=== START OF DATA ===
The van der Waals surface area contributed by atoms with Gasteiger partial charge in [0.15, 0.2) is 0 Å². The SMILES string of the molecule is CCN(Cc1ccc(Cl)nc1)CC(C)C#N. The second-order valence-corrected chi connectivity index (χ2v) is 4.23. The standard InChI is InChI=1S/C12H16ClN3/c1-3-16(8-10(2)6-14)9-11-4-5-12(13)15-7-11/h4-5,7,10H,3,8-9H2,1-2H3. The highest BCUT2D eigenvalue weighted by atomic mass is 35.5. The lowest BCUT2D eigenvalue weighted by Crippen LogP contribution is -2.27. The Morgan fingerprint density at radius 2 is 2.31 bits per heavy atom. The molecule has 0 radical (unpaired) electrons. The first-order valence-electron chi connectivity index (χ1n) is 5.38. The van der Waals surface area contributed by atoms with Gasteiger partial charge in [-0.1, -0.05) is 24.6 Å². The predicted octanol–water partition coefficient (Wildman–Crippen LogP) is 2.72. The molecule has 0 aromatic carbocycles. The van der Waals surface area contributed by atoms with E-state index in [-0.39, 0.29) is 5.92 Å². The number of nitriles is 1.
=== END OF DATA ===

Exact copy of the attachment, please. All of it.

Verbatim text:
The van der Waals surface area contributed by atoms with Gasteiger partial charge in [0.15, 0.2) is 0 Å². The SMILES string of the molecule is CCN(Cc1ccc(Cl)nc1)CC(C)C#N. The second-order valence-corrected chi connectivity index (χ2v) is 4.23. The standard InChI is InChI=1S/C12H16ClN3/c1-3-16(8-10(2)6-14)9-11-4-5-12(13)15-7-11/h4-5,7,10H,3,8-9H2,1-2H3. The highest BCUT2D eigenvalue weighted by atomic mass is 35.5. The lowest BCUT2D eigenvalue weighted by Crippen LogP contribution is -2.27. The Morgan fingerprint density at radius 2 is 2.31 bits per heavy atom. The molecule has 0 radical (unpaired) electrons. The first-order valence-electron chi connectivity index (χ1n) is 5.38. The van der Waals surface area contributed by atoms with Gasteiger partial charge in [-0.1, -0.05) is 24.6 Å². The predicted octanol–water partition coefficient (Wildman–Crippen LogP) is 2.72. The molecule has 0 aromatic carbocycles. The van der Waals surface area contributed by atoms with E-state index in [-0.39, 0.29) is 5.92 Å². The number of nitriles is 1.